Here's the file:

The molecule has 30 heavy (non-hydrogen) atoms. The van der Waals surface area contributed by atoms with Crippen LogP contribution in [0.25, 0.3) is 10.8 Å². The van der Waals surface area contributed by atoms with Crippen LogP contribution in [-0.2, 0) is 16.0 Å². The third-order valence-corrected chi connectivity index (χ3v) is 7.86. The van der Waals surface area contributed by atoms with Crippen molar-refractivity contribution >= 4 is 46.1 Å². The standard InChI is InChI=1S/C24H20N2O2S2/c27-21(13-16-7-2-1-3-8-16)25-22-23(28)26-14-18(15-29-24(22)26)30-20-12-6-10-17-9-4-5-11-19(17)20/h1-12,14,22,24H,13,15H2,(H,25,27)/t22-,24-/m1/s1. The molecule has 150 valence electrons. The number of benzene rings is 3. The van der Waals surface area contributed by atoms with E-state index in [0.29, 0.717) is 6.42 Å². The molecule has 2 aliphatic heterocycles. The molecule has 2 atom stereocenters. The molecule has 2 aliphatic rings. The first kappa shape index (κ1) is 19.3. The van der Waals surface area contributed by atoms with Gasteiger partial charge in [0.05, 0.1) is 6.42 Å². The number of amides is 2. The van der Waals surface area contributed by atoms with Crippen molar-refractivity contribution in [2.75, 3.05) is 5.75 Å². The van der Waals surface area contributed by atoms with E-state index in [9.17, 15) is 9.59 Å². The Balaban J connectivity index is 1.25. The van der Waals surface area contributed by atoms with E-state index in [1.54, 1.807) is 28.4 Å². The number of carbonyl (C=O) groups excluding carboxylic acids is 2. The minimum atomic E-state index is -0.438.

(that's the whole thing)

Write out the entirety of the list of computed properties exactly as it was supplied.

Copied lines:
The molecule has 30 heavy (non-hydrogen) atoms. The van der Waals surface area contributed by atoms with Crippen LogP contribution in [0.25, 0.3) is 10.8 Å². The van der Waals surface area contributed by atoms with Crippen LogP contribution in [-0.2, 0) is 16.0 Å². The third-order valence-corrected chi connectivity index (χ3v) is 7.86. The van der Waals surface area contributed by atoms with Crippen molar-refractivity contribution >= 4 is 46.1 Å². The standard InChI is InChI=1S/C24H20N2O2S2/c27-21(13-16-7-2-1-3-8-16)25-22-23(28)26-14-18(15-29-24(22)26)30-20-12-6-10-17-9-4-5-11-19(17)20/h1-12,14,22,24H,13,15H2,(H,25,27)/t22-,24-/m1/s1. The molecule has 150 valence electrons. The number of benzene rings is 3. The van der Waals surface area contributed by atoms with E-state index in [0.29, 0.717) is 6.42 Å². The molecule has 2 aliphatic heterocycles. The molecule has 2 atom stereocenters. The molecule has 2 aliphatic rings. The first kappa shape index (κ1) is 19.3. The van der Waals surface area contributed by atoms with Gasteiger partial charge in [0.05, 0.1) is 6.42 Å². The number of amides is 2. The van der Waals surface area contributed by atoms with Crippen molar-refractivity contribution in [2.75, 3.05) is 5.75 Å². The van der Waals surface area contributed by atoms with E-state index in [9.17, 15) is 9.59 Å². The Balaban J connectivity index is 1.25. The van der Waals surface area contributed by atoms with E-state index in [1.54, 1.807) is 28.4 Å². The number of carbonyl (C=O) groups excluding carboxylic acids is 2. The minimum atomic E-state index is -0.438.